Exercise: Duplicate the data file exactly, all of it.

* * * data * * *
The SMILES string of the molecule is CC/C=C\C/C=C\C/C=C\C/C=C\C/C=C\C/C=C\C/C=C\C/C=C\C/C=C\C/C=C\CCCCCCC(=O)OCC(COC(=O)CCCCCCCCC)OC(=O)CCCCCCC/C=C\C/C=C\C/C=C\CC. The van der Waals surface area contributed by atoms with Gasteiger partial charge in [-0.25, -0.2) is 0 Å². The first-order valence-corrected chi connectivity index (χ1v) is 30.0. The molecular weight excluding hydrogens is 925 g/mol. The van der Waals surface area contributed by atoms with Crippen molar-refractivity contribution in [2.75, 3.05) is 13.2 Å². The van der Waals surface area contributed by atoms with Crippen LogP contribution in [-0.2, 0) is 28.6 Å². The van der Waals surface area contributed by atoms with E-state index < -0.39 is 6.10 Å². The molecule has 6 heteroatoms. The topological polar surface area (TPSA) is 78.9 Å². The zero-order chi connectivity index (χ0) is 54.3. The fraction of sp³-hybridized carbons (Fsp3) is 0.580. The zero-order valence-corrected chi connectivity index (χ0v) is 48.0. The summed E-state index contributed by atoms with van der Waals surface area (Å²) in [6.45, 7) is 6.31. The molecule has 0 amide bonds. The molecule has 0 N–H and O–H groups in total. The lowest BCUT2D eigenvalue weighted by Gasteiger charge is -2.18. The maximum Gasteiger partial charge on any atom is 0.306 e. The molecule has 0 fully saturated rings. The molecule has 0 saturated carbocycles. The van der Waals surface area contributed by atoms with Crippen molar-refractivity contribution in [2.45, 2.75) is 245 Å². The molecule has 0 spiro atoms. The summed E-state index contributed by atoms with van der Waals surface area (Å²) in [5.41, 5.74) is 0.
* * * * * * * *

The SMILES string of the molecule is CC/C=C\C/C=C\C/C=C\C/C=C\C/C=C\C/C=C\C/C=C\C/C=C\C/C=C\C/C=C\CCCCCCC(=O)OCC(COC(=O)CCCCCCCCC)OC(=O)CCCCCCC/C=C\C/C=C\C/C=C\CC. The van der Waals surface area contributed by atoms with Gasteiger partial charge in [-0.25, -0.2) is 0 Å². The first-order valence-corrected chi connectivity index (χ1v) is 30.0. The molecular weight excluding hydrogens is 925 g/mol. The van der Waals surface area contributed by atoms with Crippen molar-refractivity contribution in [2.75, 3.05) is 13.2 Å². The van der Waals surface area contributed by atoms with Crippen LogP contribution in [-0.2, 0) is 28.6 Å². The van der Waals surface area contributed by atoms with E-state index < -0.39 is 6.10 Å². The molecule has 6 heteroatoms. The topological polar surface area (TPSA) is 78.9 Å². The zero-order chi connectivity index (χ0) is 54.3. The fraction of sp³-hybridized carbons (Fsp3) is 0.580. The zero-order valence-corrected chi connectivity index (χ0v) is 48.0. The summed E-state index contributed by atoms with van der Waals surface area (Å²) in [6.45, 7) is 6.31. The molecule has 0 amide bonds. The molecule has 0 N–H and O–H groups in total. The lowest BCUT2D eigenvalue weighted by Gasteiger charge is -2.18. The maximum Gasteiger partial charge on any atom is 0.306 e. The molecule has 0 fully saturated rings. The molecule has 0 saturated carbocycles. The van der Waals surface area contributed by atoms with Crippen molar-refractivity contribution in [2.45, 2.75) is 245 Å². The molecule has 0 spiro atoms. The summed E-state index contributed by atoms with van der Waals surface area (Å²) in [5.41, 5.74) is 0.